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Some Mean Mamet 

American Theater Company pairs up two of the vicious master's most representative works.

Speed-the-Plow

Speed-the-Plow

Anthony Churchill

The Mamet Repertory American Theater Company

To every big-name playwright there is a season, and a time for every major oeuvre under heaven. Even Shakespeare's plays were forgotten for years after his death and had to be rediscovered. David Mamet is hardly dead, either as a man or as a theater artist—he put two new plays, November and Race, on Broadway in 2008 and '09 respectively. But he does seem to have reached that autumnal moment—he'll turn 63 in two months—when people start seeing an arc in the capital-w Work and reconsidering it. Between November and Race came Broadway productions of three of his older plays, American Buffalo, Oleanna, and Speed-the-Plow (in a staging that became notorious when Jeremy Piven withdrew from it, claiming a mercury overdose from eating too much sushi). A fourth, A Life in the Theatre (1977), began previews in New York on September 21, with Patrick Stewart in the lead role.

There's a little Mamet gazing going on in the playwright's native Chicago, too. American Buffalo ran at Steppenwolf last winter, Steep Theatre will mount Lakeboat next winter, and right now Oleanna and Speed-the-Plow are playing in rotating rep at American Theater Company.

If you're at all interested in how to think about Mamet and his plays, see both entries in the ATC rep. Each has its fascinations, each gets kick-ass treatment under Rick Snyder's direction—and, thanks to a nice bit of thematic curating, the two together provide a strong sense of the playwright's talents and preoccupations.

Not that it'll be pleasant. I've found these particular plays hard to watch in the past, but Oleanna was always especially excruciating. An almost scientific demonstration of how to wreck a life, the hour-long piece follows two interactions between a middle-aged university professor, John, and one of his students, Carol, who's come to him because she feels lost in his class.

John is seriously distracted the first time they meet. Confident that he's about to get tenure, he's in the process of buying a new house and spends a lot of time on the phone, either to his wife or to Jerry, who may be his broker, lawyer, or accountant. (Probably the last: Jerry Graff is a retired Chicago accountant who, having done work for Mamet, shows up as a name in some of his plays and as an actor in four of his movies.) As it dawns on him that Carol is genuinely distraught, John does his best to give her some sincere guidance. But he's a hopeless pedant, full of jargon, arrogance, self-satisfied pronouncements, and pompous chuckles. He's also completely incapable of making eye contact or letting another person finish a sentence. What with the phone ringing all the time, his efforts do more harm than good.

Exactly how much more harm is made stunningly clear in the second scene. Newly empowered by the feminist group she's joined, Carol has taken innocent if stupid things John said and did at the first meeting and turned them into the basis for charges of harassment and worse. Now she's shown up at his office as a magnanimous gesture, to hear his squirming appeals for mercy. It's less the explosion that follows than its inexorability that makes the play so painful.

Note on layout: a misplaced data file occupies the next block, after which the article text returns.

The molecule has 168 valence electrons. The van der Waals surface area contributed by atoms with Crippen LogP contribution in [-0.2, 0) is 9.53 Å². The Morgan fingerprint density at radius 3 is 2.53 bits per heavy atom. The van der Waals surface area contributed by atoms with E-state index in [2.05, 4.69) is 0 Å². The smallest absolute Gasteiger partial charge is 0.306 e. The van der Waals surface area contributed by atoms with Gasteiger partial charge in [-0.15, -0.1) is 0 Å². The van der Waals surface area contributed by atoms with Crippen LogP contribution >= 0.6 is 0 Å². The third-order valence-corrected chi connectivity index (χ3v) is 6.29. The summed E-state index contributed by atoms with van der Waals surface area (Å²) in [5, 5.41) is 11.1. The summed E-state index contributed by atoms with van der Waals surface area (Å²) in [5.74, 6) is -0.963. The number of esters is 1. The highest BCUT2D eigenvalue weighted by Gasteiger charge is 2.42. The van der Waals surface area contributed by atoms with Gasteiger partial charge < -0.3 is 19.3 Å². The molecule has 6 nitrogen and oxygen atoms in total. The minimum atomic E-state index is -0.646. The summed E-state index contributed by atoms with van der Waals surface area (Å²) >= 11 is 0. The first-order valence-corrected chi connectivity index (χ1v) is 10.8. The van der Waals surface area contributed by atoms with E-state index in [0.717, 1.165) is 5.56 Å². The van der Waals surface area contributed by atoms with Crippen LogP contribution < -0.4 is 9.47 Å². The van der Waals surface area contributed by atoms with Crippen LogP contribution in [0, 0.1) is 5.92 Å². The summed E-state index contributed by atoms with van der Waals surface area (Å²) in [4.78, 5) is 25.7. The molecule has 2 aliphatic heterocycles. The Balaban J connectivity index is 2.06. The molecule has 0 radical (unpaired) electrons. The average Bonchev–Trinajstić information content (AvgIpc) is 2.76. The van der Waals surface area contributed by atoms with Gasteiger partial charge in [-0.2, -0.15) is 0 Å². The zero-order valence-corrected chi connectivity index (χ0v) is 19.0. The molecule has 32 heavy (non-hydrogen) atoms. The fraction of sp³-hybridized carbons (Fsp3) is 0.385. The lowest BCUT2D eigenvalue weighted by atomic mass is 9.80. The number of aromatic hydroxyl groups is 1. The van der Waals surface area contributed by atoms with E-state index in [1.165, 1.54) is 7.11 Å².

Speed-the-Plow takes the same dynamic to another environment. Bobby Gould and Charlie Fox are the smug male petty despots this time—a couple of Hollywood studio execs, cocky in every sense of the word, who revel in their ability to eat shit and come up smiling as they find themselves on the verge of making a lot of money on an ineffably vulgar star vehicle. Into their lair comes Karen, a vulnerable young temp with ideals and aspirations. Bobby wants to fuck her, and she wants him to make a movie based on a fat, serious novel about the end of the world. As in Oleanna, there's a power struggle in which all parties find out what they're capable of doing if the stakes are high enough. But the result here is less like an explosion than a knife fight.

The insecurity of authority. The cunning of the obstensibly weak. Social conventions as weapons, or as cover for primitive needs and acts. All these are Mametian tropes as familiar as the weird combination of stilted diction and coarse thoughts in his dialogue. What struck me most powerfully during these productions of Oleanna and Speed-the-Plow wasn't the presence of those tropes so much as the precision of their unfolding. Precision is craft, and craft is a kind of morality in Mamet. That's confirmed by his plots—John, for instance, gets sloppy and look what happens. But the equation is also made on a structural level. The leash is tightly held, the system is closed, what happens is surprising, sure, but only in the manner of an exceptionally elegant card trick. It's almost as if Mamet's plays are created to be seen in retrospect. All the pleasure comes from recognizing how he got us to the end. I don't know if this makes Mamet a genius or a journeyman. I suppose at times he's both.

The power of craft is on full view in Snyder's cast. Nicole Lowrance is at once transparent and maddeningly opaque as Carol and Karen. Lance Baker is wily as Charlie Fox, making full use of his uncanny ability to ally himself with the audience. And Darrell Cox is just plain something. Snapping his fingers for attention as shaggy John, trying to maintain focus while his sexual quarry bores him as slick Bobby, Cox gives a pair of profound and enlivening performances.    

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